Those happy to take on higher-risk might consider investing in emerging market stocks, many of which pay income as well. This ETF offers a yield of 4.2 per cent with charges of 0.65 per cent, by investing in 100 emerging market companies that have paid healthy dividends for at least three years.

BMO Barclays Global High Yield GBP Hedged (ZHYG LN)

Investors who want exposure to bonds should consider this ETF, which invests in a global spread of bonds, with heavy exposure to the US.

The high yield bond market is riskier than investment-grade bonds, but offers higher potential income. This ETF is also currency hedged and yields 4.84 per cent, with charges of 0.35 per cent.

Sam Instone, director of UAE-based financial advisers AES Investments, says as well as looking at the headline yield, you also need to look at the underlying investments within an ETF. "Otherwise you could take on more risk than you are comfortable with.”

For example, the UK's FTSE 100 contains some of the most consistent dividend payers but with heavy weighting towards oil majors such as BP and Royal Dutch Shell, and mining giants such as BHP Billiton and Rio Tinto. “A high-yielding equity ETF may have a large exposure to these sectors, which can be more volatile than the overall market.”

Mr Instone says the next two ETFs (listed below) give you a far broader exposure to reduce risk.


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iShares USD Corporate Bond ETF (LQDE LN)

This fund seeks to track the performance of an index composed of US dollar-denominated investment grade corporate bonds across a range of sectors including industrials, utilities and financial companies.

This makes it lower risk but it offers a generous yield of 3.40 per cent a deal with a TER of just 0.20 per cent.

iShares UK Equity Index fund (BCUKEXA)

You can generate capital growth and dividend income by closely tracking the performance of the FTSE All Share Index, which offers a wider spread of shares than the FTSE 100. It currently yields 2.81 per cent, with rock bottom charges of just 0.01 per cent.

Tom Anderson, senior investment manager at wealth advisers Killik, who has clients in Dubai, says one of the benefits of dividend investing is that successful companies aim to increase their payouts year after year, which means you can lock into a rising income.

SPDR Global Dividend Aristocrats UCITS ETF (GBDV)

This popular ETF tracks the performance of the highest-yielding companies within the S&P Global Broad Market Index, that have either held or increased their dividends for at least 10 years. It currently yields 3.5 per cent with annual charges totalling 0.45 per cent.


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How to maximise your returns

If you combine a high dividend with a low annual charge, you can generate steady returns year after year, offsetting stock market volatility.

The key is to reinvest dividends back into your portfolio for growth, rather than banking the income. This way you buy more stock, which generates more dividends, which buys more stock, and so on.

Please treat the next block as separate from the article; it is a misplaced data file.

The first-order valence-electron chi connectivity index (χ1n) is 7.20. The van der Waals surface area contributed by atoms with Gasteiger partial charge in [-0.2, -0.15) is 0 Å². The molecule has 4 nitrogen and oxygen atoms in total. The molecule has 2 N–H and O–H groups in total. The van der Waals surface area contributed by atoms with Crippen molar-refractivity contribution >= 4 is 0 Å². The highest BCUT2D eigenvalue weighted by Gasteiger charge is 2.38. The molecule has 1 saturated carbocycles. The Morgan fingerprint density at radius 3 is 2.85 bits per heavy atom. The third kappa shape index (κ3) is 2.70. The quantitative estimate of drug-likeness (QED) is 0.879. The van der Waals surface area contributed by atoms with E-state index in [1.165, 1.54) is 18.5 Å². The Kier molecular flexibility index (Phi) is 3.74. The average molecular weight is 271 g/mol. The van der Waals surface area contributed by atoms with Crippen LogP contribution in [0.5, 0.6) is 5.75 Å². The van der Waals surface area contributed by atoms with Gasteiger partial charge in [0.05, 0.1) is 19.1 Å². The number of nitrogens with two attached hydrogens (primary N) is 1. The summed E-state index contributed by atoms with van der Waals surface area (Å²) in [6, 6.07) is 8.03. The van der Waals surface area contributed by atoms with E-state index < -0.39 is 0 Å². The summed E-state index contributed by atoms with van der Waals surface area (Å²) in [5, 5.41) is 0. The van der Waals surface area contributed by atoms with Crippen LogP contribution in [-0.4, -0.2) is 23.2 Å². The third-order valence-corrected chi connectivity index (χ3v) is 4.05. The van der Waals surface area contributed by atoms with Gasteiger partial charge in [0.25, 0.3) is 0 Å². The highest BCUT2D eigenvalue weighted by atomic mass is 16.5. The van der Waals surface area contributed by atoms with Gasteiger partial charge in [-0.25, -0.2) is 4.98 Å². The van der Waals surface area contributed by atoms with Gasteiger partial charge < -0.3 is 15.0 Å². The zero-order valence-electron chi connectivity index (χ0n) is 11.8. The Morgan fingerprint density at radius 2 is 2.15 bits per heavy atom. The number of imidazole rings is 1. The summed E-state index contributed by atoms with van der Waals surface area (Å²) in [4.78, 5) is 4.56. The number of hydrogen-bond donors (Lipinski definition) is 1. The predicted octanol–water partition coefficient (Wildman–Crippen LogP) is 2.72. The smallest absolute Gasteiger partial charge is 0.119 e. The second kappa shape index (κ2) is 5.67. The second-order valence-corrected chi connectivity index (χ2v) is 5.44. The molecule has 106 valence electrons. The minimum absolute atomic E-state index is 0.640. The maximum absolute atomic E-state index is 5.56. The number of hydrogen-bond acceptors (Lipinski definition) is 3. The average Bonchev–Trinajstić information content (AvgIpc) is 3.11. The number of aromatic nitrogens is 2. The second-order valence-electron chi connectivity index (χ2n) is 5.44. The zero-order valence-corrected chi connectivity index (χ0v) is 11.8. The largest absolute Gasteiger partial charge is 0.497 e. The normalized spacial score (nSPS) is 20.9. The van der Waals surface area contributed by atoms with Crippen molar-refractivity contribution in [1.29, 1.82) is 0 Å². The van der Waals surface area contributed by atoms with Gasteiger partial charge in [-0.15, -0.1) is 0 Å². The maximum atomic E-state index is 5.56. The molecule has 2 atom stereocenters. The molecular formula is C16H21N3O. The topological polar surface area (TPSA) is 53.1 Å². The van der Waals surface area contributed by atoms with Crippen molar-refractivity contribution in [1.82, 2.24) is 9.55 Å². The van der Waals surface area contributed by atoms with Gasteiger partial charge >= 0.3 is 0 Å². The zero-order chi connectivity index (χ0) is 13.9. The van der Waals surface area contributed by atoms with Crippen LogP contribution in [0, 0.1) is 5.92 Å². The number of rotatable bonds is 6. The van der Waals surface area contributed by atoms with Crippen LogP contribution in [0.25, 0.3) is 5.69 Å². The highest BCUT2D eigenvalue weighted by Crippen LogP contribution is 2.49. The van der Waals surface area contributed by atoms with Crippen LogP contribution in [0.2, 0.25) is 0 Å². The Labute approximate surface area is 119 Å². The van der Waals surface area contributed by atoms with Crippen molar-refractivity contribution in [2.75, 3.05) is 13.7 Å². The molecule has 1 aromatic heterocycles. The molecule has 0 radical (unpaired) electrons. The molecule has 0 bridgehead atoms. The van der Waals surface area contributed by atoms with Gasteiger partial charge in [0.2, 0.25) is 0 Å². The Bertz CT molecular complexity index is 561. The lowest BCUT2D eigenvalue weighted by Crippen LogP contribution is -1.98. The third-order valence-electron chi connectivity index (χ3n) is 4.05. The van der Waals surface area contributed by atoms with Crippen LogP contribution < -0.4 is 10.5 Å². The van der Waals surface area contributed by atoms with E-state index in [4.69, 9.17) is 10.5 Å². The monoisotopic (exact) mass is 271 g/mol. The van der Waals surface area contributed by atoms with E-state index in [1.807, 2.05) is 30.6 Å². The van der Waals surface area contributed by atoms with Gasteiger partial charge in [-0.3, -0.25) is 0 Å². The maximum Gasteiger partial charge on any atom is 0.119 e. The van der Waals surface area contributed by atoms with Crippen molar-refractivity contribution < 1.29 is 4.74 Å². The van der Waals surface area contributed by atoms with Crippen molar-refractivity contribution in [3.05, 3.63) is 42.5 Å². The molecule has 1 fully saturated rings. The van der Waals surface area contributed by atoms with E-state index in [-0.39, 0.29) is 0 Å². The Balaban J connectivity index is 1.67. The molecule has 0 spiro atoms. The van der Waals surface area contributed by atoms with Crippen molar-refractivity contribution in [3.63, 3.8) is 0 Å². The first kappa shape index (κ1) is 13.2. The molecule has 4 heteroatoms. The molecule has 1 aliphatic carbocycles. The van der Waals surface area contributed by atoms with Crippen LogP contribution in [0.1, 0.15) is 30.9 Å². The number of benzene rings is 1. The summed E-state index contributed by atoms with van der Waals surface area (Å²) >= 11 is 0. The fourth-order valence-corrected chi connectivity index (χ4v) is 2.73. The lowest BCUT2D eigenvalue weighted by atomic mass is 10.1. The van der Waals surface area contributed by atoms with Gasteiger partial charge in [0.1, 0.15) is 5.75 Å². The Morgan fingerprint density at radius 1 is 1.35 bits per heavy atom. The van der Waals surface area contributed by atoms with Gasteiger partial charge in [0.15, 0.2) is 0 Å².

Over lengthy periods this compounding effect can double your returns, according to new research from Fidelity.

If you had invested £100 (Dh491) a month in the UK’s FTSE All Share Index over the past 10 years and reinvested all of your dividends, your portfolio would be worth £19,382. However, if you had taken the dividends as income you would have just £15,837, around £3,500 less.

Dividend investing really proves its worth over longer periods. After 30 years your portfolio would be worth £140,585 with dividends invested, twice as much as the £70,923 you would have if you had withdrawn and spent the dividends.

Fidelity investment director Tom Stevenson said the earlier you start, the better. “For compounding to supercharge your returns it requires two simple ingredients: time and the regular reinvestment of returns.”


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ETFS explained

The five largest ETF providers are BlackRock’s iShares, Vanguard, State Street Global Advisers, Deutsche Bank AWM X-Trackers and Invesco PowerShares. ETF names can often seem technical and a little off-putting. They typically include the provider names such as iShares, but not always, plus a short description of the index they are benchmarking. This is sometimes shortened, for example iShares EM Dividend ETF tracks a balanced spread of emerging market stocks and shares, while SPDR Global Dividend Aristocrats UCITS ETF, part of the SPDR range of funds, follows a spread of global companies that pay high dividends. Some funds include the acronym UCITS, which is short for Undertakings in Collective Investments in Transferable Securities and means funds that are regulated to be sold across the EU and beyond. The letters in brackets are often called the ticker, and make it easier to identify the right fund online, and on your share dealing websites. Some ETFs may have more than one ticker, which vary according to the jurisdiction they are sold in, or the underlying currency.